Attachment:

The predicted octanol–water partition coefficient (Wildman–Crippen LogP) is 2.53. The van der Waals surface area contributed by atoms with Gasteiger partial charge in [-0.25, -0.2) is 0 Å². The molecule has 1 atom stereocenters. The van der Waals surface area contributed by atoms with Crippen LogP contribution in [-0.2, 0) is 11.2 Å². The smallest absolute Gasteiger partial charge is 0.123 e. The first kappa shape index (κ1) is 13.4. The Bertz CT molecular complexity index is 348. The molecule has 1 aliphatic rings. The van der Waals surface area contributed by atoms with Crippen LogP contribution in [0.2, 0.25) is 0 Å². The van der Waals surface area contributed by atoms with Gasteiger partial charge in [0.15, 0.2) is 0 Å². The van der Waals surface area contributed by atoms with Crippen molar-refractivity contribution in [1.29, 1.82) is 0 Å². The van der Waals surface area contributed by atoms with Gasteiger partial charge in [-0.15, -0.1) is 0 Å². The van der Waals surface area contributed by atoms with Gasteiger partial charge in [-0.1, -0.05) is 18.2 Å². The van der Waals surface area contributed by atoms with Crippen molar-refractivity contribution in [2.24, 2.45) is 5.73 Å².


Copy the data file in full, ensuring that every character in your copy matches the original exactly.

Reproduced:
The predicted octanol–water partition coefficient (Wildman–Crippen LogP) is 2.53. The van der Waals surface area contributed by atoms with Gasteiger partial charge in [-0.25, -0.2) is 0 Å². The molecule has 1 atom stereocenters. The van der Waals surface area contributed by atoms with Crippen LogP contribution in [-0.2, 0) is 11.2 Å². The smallest absolute Gasteiger partial charge is 0.123 e. The first kappa shape index (κ1) is 13.4. The Bertz CT molecular complexity index is 348. The molecule has 1 aliphatic rings. The van der Waals surface area contributed by atoms with Crippen LogP contribution in [0.2, 0.25) is 0 Å². The van der Waals surface area contributed by atoms with Gasteiger partial charge in [0.15, 0.2) is 0 Å². The van der Waals surface area contributed by atoms with Crippen molar-refractivity contribution in [1.29, 1.82) is 0 Å². The van der Waals surface area contributed by atoms with Gasteiger partial charge in [-0.15, -0.1) is 0 Å². The van der Waals surface area contributed by atoms with Gasteiger partial charge in [-0.1, -0.05) is 18.2 Å². The van der Waals surface area contributed by atoms with Crippen molar-refractivity contribution in [2.24, 2.45) is 5.73 Å².